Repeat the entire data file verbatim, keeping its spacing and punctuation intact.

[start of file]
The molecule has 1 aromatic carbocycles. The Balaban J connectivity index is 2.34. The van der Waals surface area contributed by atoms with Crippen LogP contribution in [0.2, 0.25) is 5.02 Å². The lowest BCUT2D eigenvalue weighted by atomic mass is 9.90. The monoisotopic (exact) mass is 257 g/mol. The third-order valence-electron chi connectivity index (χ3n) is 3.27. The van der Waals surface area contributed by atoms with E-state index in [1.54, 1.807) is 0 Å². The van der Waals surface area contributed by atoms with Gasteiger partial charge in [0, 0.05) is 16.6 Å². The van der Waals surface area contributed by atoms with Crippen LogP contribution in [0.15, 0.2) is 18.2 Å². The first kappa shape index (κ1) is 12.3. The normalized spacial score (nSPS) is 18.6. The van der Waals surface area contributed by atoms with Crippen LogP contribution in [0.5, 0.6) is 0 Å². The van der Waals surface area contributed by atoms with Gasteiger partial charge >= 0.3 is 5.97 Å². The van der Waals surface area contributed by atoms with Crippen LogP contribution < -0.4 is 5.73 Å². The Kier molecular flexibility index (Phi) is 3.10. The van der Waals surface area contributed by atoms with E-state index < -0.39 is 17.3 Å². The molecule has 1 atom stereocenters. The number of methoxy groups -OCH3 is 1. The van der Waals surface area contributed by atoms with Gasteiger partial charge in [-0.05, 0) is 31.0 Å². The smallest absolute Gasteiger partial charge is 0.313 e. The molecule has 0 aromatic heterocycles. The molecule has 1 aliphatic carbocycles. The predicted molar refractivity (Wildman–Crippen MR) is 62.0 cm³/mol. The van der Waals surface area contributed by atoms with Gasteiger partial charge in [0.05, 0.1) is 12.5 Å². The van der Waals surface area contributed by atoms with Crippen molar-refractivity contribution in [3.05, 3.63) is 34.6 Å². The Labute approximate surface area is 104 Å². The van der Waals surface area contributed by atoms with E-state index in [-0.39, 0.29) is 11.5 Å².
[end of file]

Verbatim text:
The molecule has 1 aromatic carbocycles. The Balaban J connectivity index is 2.34. The van der Waals surface area contributed by atoms with Crippen LogP contribution in [0.2, 0.25) is 5.02 Å². The lowest BCUT2D eigenvalue weighted by atomic mass is 9.90. The monoisotopic (exact) mass is 257 g/mol. The third-order valence-electron chi connectivity index (χ3n) is 3.27. The van der Waals surface area contributed by atoms with E-state index in [1.54, 1.807) is 0 Å². The van der Waals surface area contributed by atoms with Gasteiger partial charge in [0, 0.05) is 16.6 Å². The van der Waals surface area contributed by atoms with Crippen LogP contribution in [0.15, 0.2) is 18.2 Å². The first kappa shape index (κ1) is 12.3. The normalized spacial score (nSPS) is 18.6. The van der Waals surface area contributed by atoms with Crippen LogP contribution in [0.5, 0.6) is 0 Å². The van der Waals surface area contributed by atoms with Gasteiger partial charge >= 0.3 is 5.97 Å². The van der Waals surface area contributed by atoms with Crippen LogP contribution < -0.4 is 5.73 Å². The Kier molecular flexibility index (Phi) is 3.10. The van der Waals surface area contributed by atoms with E-state index < -0.39 is 17.3 Å². The molecule has 1 atom stereocenters. The number of methoxy groups -OCH3 is 1. The van der Waals surface area contributed by atoms with Gasteiger partial charge in [-0.05, 0) is 31.0 Å². The smallest absolute Gasteiger partial charge is 0.313 e. The molecule has 0 aromatic heterocycles. The molecule has 1 aliphatic carbocycles. The predicted molar refractivity (Wildman–Crippen MR) is 62.0 cm³/mol. The van der Waals surface area contributed by atoms with Gasteiger partial charge in [0.05, 0.1) is 12.5 Å². The van der Waals surface area contributed by atoms with Crippen molar-refractivity contribution in [3.05, 3.63) is 34.6 Å². The Labute approximate surface area is 104 Å². The van der Waals surface area contributed by atoms with E-state index in [-0.39, 0.29) is 11.5 Å².